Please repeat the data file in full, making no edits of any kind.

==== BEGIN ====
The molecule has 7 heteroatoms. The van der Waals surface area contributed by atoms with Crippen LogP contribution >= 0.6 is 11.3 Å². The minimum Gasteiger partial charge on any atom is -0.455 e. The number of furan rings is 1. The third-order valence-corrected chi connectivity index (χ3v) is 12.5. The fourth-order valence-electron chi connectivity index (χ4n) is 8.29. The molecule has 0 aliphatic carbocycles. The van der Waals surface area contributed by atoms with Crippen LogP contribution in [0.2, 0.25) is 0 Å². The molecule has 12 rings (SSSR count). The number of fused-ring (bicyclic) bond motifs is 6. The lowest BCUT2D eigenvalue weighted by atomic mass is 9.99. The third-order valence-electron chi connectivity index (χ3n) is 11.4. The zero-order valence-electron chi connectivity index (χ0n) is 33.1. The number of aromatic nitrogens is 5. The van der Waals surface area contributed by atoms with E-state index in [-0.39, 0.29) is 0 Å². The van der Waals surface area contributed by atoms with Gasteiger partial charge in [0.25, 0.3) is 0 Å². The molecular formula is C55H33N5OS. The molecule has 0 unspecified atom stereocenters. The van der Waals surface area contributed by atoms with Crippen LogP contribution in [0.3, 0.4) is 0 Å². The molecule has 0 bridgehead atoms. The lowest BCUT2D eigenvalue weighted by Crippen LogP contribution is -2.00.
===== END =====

The molecule has 7 heteroatoms. The van der Waals surface area contributed by atoms with Crippen LogP contribution >= 0.6 is 11.3 Å². The minimum Gasteiger partial charge on any atom is -0.455 e. The number of furan rings is 1. The third-order valence-corrected chi connectivity index (χ3v) is 12.5. The fourth-order valence-electron chi connectivity index (χ4n) is 8.29. The molecule has 0 aliphatic carbocycles. The van der Waals surface area contributed by atoms with Crippen LogP contribution in [0.2, 0.25) is 0 Å². The molecule has 12 rings (SSSR count). The number of fused-ring (bicyclic) bond motifs is 6. The lowest BCUT2D eigenvalue weighted by atomic mass is 9.99. The third-order valence-electron chi connectivity index (χ3n) is 11.4. The zero-order valence-electron chi connectivity index (χ0n) is 33.1. The number of aromatic nitrogens is 5. The van der Waals surface area contributed by atoms with E-state index in [-0.39, 0.29) is 0 Å². The van der Waals surface area contributed by atoms with Gasteiger partial charge in [0.25, 0.3) is 0 Å². The molecular formula is C55H33N5OS. The molecule has 0 unspecified atom stereocenters. The van der Waals surface area contributed by atoms with Crippen LogP contribution in [0.3, 0.4) is 0 Å². The molecule has 0 bridgehead atoms. The lowest BCUT2D eigenvalue weighted by Crippen LogP contribution is -2.00.